The Fabulous First Five Minutes Of Final Fantasy X-2

The Final Fantasy X-2 Remaster with Bonus Final Fantasy X hit the States this week, once again raising the all-important question, “How can you hate a game that opens with a dance number?”

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First off, sorry about the “singing”. I couldn’t help myself.

Secondly, I completely understand why so many Final Fantasy fans hate this game with a passion. Following up the first big Final Fantasy game of a new generation with what is essentially the series’ equivalent of Dead or Alive Xtreme Beach Volleyball was a move that was destined to cause contention among the player base.

I love the game. I enjoy the Dressphere system. I like unlocking all the outfits and playing with group dynamics. I relished the opportunity to further explore the continent of Spira. And that music. From the moment the game’s menu popped up I was in love.

And yes, I know her name is Lulu.

The First Five is the first five minutes of a game with light commentary. Once the five minutes are up, so am I.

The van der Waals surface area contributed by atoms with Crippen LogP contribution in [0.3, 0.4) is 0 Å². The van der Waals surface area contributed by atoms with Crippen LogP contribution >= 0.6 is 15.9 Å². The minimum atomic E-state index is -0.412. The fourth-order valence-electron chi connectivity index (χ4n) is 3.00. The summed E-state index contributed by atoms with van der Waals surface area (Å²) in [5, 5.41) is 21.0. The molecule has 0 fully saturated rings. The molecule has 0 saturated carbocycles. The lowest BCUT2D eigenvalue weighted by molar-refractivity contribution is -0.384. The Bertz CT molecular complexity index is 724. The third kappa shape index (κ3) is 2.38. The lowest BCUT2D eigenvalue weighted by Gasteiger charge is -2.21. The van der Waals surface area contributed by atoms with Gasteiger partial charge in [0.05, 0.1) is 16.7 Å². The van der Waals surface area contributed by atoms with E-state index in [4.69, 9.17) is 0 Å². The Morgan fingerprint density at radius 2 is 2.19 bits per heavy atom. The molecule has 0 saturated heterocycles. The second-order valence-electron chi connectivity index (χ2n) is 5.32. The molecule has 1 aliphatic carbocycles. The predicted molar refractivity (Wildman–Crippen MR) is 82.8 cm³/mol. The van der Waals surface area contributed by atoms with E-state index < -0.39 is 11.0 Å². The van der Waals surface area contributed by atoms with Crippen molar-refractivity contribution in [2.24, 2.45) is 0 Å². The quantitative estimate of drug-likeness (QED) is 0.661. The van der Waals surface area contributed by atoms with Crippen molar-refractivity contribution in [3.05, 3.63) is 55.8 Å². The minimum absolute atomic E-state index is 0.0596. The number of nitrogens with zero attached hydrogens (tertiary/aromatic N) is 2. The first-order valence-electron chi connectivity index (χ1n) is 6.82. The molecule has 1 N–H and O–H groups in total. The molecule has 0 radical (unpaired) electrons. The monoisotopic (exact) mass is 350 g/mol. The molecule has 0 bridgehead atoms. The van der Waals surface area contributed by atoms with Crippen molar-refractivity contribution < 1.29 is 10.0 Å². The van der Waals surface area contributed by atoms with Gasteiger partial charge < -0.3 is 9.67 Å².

Contact the author at fahey@kotaku.com or follow him on Twitter at @bunnyspatial

DISCUSSION

Garlador
Garlador

I attest that, if FFX-2 was a standalone game, in its own universe, with brand new characters, it would have been an irrefutable classic...

... But it’s not. FFX opened with the destruction of the world; FFX-2 opens with a pop concert. FFX beats you over the head that tragedy, sorrow, and loss are sometimes unavoidable; FFX-2 undoes that and gives Yuna a happy ending (sorry everyone else who lost loved ones). FFX is focused, deliberate, and purposeful; FFX-2 is aimless, bizarre, and nonsensical. Characters aren’t consistent, character arcs are undone, and substance is replaced with style.

It’s still FUN... but it’s tonally at odds with the game that it’s supposedly a sequel to. It’s like making a goofy, light-hearted, cartoonish Silent Hill game as the direct sequel to Silent Hill 2.

Everything about it is FUN, but it’s a bizarre case where “fun” as a priority runs counter to the lore and history of the universe of FFX.

It would have soared as a stand-alone game, I believe, but Square seemed to think it had to be a direct sequel. And as a direct sequel, it paved the way for many, many more subpar tie-ins, spin-offs, sequels, prequels, and other properties that only took away from the originals.

... But at least I can dress Yuna up as a cowboy. Yay.